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Don Quixote passed three days and three nights with Roque, and had
he passed three hundred years he would have found enough to observe
and wonder at in his mode of life. At daybreak they were in one
spot, at dinner-time in another; sometimes they fled without knowing
from whom, at other times they lay in wait, not knowing for what. They
slept standing, breaking their slumbers to shift from place to
place. There was nothing but sending out spies and scouts, posting
sentinels and blowing the matches of harquebusses, though they carried
but few, for almost all used flintlocks. Roque passed his nights in
some place or other apart from his men, that they might not know where
he was, for the many proclamations the viceroy of Barcelona had issued
against his life kept him in fear and uneasiness, and he did not
venture to trust anyone, afraid that even his own men would kill him
or deliver him up to the authorities; of a truth, a weary miserable
life! At length, by unfrequented roads, short cuts, and secret
paths, Roque, Don Quixote, and Sancho, together with six squires,
set out for Barcelona. They reached the strand on Saint John's Eve
during the night; and Roque, after embracing Don Quixote and Sancho
(to whom he presented the ten crowns he had promised but had not until
then given), left them with many expressions of good-will on both

Roque went back, while Don Quixote remained on horseback, just as he
was, waiting for day, and it was not long before the countenance of
the fair Aurora began to show itself at the balconies of the east,
gladdening the grass and flowers, if not the ear, though to gladden
that too there came at the same moment a sound of clarions and
drums, and a din of bells, and a tramp, tramp, and cries of "Clear the
way there!" of some runners, that seemed to issue from the city. The
dawn made way for the sun that with a face broader than a buckler
began to rise slowly above the low line of the horizon; Don Quixote
and Sancho gazed all round them; they beheld the sea, a sight until
then unseen by them; it struck them as exceedingly spacious and broad,
much more so than the lakes of Ruidera which they had seen in La
Mancha. They saw the galleys along the beach, which, lowering their
awnings, displayed themselves decked with streamers and pennons that
trembled in the breeze and kissed and swept the water, while on
board the bugles, trumpets, and clarions were sounding and filling the
air far and near with melodious warlike notes. Then they began to move
and execute a kind of skirmish upon the calm water, while a vast
number of horsemen on fine horses and in showy liveries, issuing
from the city, engaged on their side in a somewhat similar movement.
The soldiers on board the galleys kept up a ceaseless fire, which they
on the walls and forts of the city returned, and the heavy cannon rent
the air with the tremendous noise they made, to which the gangway guns
of the galleys replied. The bright sea, the smiling earth, the clear
air -though at times darkened by the smoke of the guns- all seemed
to fill the whole multitude with unexpected delight. Sancho could
not make out how it was that those great masses that moved over the
sea had so many feet.

And now the horsemen in livery came galloping up with shouts and
outlandish cries and cheers to where Don Quixote stood amazed and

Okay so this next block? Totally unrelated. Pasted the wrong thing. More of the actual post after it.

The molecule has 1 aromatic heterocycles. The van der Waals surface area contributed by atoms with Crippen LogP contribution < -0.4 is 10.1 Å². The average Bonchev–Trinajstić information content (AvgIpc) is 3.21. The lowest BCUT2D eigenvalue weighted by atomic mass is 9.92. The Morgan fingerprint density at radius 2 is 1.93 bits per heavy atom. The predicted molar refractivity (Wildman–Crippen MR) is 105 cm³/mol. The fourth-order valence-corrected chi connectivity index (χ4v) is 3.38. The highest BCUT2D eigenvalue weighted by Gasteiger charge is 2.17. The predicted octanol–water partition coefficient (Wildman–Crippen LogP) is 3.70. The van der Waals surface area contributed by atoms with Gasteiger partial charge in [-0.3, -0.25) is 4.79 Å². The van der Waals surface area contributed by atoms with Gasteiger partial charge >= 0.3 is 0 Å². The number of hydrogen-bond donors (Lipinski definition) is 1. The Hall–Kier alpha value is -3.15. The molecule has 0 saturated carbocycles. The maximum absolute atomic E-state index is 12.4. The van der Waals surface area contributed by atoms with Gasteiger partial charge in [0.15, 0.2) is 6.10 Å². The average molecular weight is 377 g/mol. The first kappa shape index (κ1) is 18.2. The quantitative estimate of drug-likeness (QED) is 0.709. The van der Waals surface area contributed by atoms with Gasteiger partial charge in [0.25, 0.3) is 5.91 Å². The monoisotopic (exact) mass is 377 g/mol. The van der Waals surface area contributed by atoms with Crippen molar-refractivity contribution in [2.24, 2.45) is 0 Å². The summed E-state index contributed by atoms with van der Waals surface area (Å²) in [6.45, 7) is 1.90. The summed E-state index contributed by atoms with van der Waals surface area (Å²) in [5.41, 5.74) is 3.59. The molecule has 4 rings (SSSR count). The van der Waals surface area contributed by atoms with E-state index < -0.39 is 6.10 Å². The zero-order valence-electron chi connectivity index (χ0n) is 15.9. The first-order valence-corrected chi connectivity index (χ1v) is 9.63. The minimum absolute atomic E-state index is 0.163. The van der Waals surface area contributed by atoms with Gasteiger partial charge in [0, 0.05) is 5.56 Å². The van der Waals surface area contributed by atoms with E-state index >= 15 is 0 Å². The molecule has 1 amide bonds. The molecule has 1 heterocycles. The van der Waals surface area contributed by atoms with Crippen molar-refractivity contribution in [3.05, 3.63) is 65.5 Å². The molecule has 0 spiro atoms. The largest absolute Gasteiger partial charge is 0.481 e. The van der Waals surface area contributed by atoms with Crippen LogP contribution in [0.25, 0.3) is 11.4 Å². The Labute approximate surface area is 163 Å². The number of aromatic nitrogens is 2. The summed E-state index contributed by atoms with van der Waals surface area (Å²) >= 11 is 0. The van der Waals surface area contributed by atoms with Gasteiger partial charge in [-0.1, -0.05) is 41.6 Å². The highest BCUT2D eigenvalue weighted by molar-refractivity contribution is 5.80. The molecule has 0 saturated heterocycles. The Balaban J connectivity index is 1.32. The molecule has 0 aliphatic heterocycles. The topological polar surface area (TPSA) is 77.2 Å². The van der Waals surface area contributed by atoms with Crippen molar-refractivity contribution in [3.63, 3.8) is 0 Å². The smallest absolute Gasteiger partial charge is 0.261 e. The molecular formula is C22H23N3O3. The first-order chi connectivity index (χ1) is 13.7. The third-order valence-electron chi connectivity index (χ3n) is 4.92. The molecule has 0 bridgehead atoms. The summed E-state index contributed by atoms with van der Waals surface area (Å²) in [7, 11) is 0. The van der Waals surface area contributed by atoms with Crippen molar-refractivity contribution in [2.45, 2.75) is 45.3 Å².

wondering; and one of them, he to whom Roque had sent word, addressing
him exclaimed, "Welcome to our city, mirror, beacon, star and cynosure
of all knight-errantry in its widest extent! Welcome, I say, valiant
Don Quixote of La Mancha; not the false, the fictitious, the
apocryphal, that these latter days have offered us in lying histories,
but the true, the legitimate, the real one that Cide Hamete Benengeli,
flower of historians, has described to us!"

Don Quixote made no answer, nor did the horsemen wait for one, but
wheeling again with all their followers, they began curvetting round
Don Quixote, who, turning to Sancho, said, "These gentlemen have
plainly recognised us; I will wager they have read our history, and
even that newly printed one by the Aragonese."

The cavalier who had addressed Don Quixote again approached him
and said, "Come with us, Senor Don Quixote, for we are all of us
your servants and great friends of Roque Guinart's;" to which Don
Quixote returned, "If courtesy breeds courtesy, yours, sir knight,
is daughter or very nearly akin to the great Roque's; carry me where
you please; I will have no will but yours, especially if you deign
to employ it in your service."

The cavalier replied with words no less polite, and then, all
closing in around him, they set out with him for the city, to the
music of the clarions and the drums. As they were entering it, the
wicked one, who is the author of all mischief, and the boys who are
wickeder than the wicked one, contrived that a couple of these
audacious irrepressible urchins should force their way through the
crowd, and lifting up, one of them Dapple's tail and the other
Rocinante's, insert a bunch of furze under each. The poor beasts
felt the strange spurs and added to their anguish by pressing their
tails tight, so much so that, cutting a multitude of capers, they
flung their masters to the ground. Don Quixote, covered with shame and
out of countenance, ran to pluck the plume from his poor jade's
tail, while Sancho did the same for Dapple. His conductors tried to
punish the audacity of the boys, but there was no possibility of doing
so, for they hid themselves among the hundreds of others that were
following them. Don Quixote and Sancho mounted once more, and with the
same music and acclamations reached their conductor's house, which was
large and stately, that of a rich gentleman, in short; and there for
the present we will leave them, for such is Cide Hamete's pleasure.

Don Quixote by Migeul de Cervantes
Romance Literature - Spanish
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